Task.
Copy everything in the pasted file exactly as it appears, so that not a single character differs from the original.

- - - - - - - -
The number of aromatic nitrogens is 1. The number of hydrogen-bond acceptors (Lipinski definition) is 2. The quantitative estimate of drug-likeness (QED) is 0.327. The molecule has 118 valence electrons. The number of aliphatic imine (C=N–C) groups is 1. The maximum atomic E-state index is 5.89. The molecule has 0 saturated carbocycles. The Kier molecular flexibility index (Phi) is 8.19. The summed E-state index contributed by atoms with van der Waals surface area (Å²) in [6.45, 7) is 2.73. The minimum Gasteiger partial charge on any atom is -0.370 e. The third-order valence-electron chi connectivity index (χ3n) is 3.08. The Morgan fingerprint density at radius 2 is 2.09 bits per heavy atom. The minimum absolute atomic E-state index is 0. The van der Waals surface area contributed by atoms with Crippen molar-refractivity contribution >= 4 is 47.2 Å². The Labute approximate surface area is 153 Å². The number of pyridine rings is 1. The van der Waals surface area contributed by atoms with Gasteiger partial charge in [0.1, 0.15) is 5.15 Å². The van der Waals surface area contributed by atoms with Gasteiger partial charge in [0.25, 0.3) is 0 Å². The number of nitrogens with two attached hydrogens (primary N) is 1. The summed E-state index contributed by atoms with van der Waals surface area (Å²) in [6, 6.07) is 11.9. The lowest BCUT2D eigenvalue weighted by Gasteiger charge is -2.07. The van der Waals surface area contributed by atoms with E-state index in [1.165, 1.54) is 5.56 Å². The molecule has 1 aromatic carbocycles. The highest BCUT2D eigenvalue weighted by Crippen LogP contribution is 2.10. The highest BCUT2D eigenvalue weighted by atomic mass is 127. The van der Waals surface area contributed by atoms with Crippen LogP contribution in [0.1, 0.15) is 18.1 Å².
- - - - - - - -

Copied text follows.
The number of aromatic nitrogens is 1. The number of hydrogen-bond acceptors (Lipinski definition) is 2. The quantitative estimate of drug-likeness (QED) is 0.327. The molecule has 118 valence electrons. The number of aliphatic imine (C=N–C) groups is 1. The maximum atomic E-state index is 5.89. The molecule has 0 saturated carbocycles. The Kier molecular flexibility index (Phi) is 8.19. The summed E-state index contributed by atoms with van der Waals surface area (Å²) in [6.45, 7) is 2.73. The minimum Gasteiger partial charge on any atom is -0.370 e. The third-order valence-electron chi connectivity index (χ3n) is 3.08. The Morgan fingerprint density at radius 2 is 2.09 bits per heavy atom. The minimum absolute atomic E-state index is 0. The van der Waals surface area contributed by atoms with Crippen molar-refractivity contribution >= 4 is 47.2 Å². The Labute approximate surface area is 153 Å². The number of pyridine rings is 1. The van der Waals surface area contributed by atoms with Gasteiger partial charge in [0.1, 0.15) is 5.15 Å². The van der Waals surface area contributed by atoms with Gasteiger partial charge in [0.25, 0.3) is 0 Å². The number of nitrogens with two attached hydrogens (primary N) is 1. The summed E-state index contributed by atoms with van der Waals surface area (Å²) in [6, 6.07) is 11.9. The lowest BCUT2D eigenvalue weighted by Gasteiger charge is -2.07. The van der Waals surface area contributed by atoms with E-state index in [1.165, 1.54) is 5.56 Å². The molecule has 1 aromatic carbocycles. The highest BCUT2D eigenvalue weighted by Crippen LogP contribution is 2.10. The highest BCUT2D eigenvalue weighted by atomic mass is 127. The van der Waals surface area contributed by atoms with Crippen LogP contribution in [0.1, 0.15) is 18.1 Å².